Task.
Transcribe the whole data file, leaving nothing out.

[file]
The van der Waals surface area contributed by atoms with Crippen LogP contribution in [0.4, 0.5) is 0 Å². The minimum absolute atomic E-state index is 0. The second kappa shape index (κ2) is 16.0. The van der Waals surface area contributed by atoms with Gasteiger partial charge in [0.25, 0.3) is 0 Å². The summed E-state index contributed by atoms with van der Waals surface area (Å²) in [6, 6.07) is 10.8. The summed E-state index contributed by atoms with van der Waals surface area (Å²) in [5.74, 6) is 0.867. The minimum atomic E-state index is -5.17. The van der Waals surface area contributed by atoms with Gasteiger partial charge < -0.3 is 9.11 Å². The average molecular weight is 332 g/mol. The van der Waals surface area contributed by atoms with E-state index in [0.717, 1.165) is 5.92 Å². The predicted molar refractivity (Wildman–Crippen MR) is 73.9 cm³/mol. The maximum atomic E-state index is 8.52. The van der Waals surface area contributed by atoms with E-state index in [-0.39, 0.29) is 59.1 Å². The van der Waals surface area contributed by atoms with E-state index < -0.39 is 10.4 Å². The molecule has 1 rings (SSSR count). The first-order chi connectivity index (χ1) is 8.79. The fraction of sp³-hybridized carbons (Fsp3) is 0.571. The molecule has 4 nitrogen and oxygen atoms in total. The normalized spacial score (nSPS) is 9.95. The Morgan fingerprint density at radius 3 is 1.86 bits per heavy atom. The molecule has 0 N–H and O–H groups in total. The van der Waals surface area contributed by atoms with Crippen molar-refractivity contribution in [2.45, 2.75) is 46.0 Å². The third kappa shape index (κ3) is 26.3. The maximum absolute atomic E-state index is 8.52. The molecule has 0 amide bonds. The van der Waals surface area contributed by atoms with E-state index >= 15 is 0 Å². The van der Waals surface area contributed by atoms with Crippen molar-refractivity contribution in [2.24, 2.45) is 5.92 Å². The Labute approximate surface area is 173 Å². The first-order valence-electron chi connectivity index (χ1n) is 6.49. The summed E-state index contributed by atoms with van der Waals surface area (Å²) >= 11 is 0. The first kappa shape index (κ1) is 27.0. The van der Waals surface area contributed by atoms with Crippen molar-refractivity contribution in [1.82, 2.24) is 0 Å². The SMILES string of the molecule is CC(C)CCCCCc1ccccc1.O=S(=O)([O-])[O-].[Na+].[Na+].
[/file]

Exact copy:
The van der Waals surface area contributed by atoms with Crippen LogP contribution in [0.4, 0.5) is 0 Å². The minimum absolute atomic E-state index is 0. The second kappa shape index (κ2) is 16.0. The van der Waals surface area contributed by atoms with Gasteiger partial charge in [0.25, 0.3) is 0 Å². The summed E-state index contributed by atoms with van der Waals surface area (Å²) in [6, 6.07) is 10.8. The summed E-state index contributed by atoms with van der Waals surface area (Å²) in [5.74, 6) is 0.867. The minimum atomic E-state index is -5.17. The van der Waals surface area contributed by atoms with Gasteiger partial charge < -0.3 is 9.11 Å². The average molecular weight is 332 g/mol. The van der Waals surface area contributed by atoms with E-state index in [0.717, 1.165) is 5.92 Å². The predicted molar refractivity (Wildman–Crippen MR) is 73.9 cm³/mol. The maximum atomic E-state index is 8.52. The van der Waals surface area contributed by atoms with E-state index in [-0.39, 0.29) is 59.1 Å². The van der Waals surface area contributed by atoms with E-state index < -0.39 is 10.4 Å². The molecule has 1 rings (SSSR count). The first-order chi connectivity index (χ1) is 8.79. The fraction of sp³-hybridized carbons (Fsp3) is 0.571. The molecule has 4 nitrogen and oxygen atoms in total. The normalized spacial score (nSPS) is 9.95. The Morgan fingerprint density at radius 3 is 1.86 bits per heavy atom. The molecule has 0 N–H and O–H groups in total. The van der Waals surface area contributed by atoms with Crippen molar-refractivity contribution in [2.45, 2.75) is 46.0 Å². The third kappa shape index (κ3) is 26.3. The maximum absolute atomic E-state index is 8.52. The molecule has 0 amide bonds. The van der Waals surface area contributed by atoms with E-state index >= 15 is 0 Å². The van der Waals surface area contributed by atoms with Crippen molar-refractivity contribution in [2.24, 2.45) is 5.92 Å². The Labute approximate surface area is 173 Å². The first-order valence-electron chi connectivity index (χ1n) is 6.49. The summed E-state index contributed by atoms with van der Waals surface area (Å²) >= 11 is 0. The first kappa shape index (κ1) is 27.0. The van der Waals surface area contributed by atoms with Crippen molar-refractivity contribution in [1.82, 2.24) is 0 Å². The SMILES string of the molecule is CC(C)CCCCCc1ccccc1.O=S(=O)([O-])[O-].[Na+].[Na+].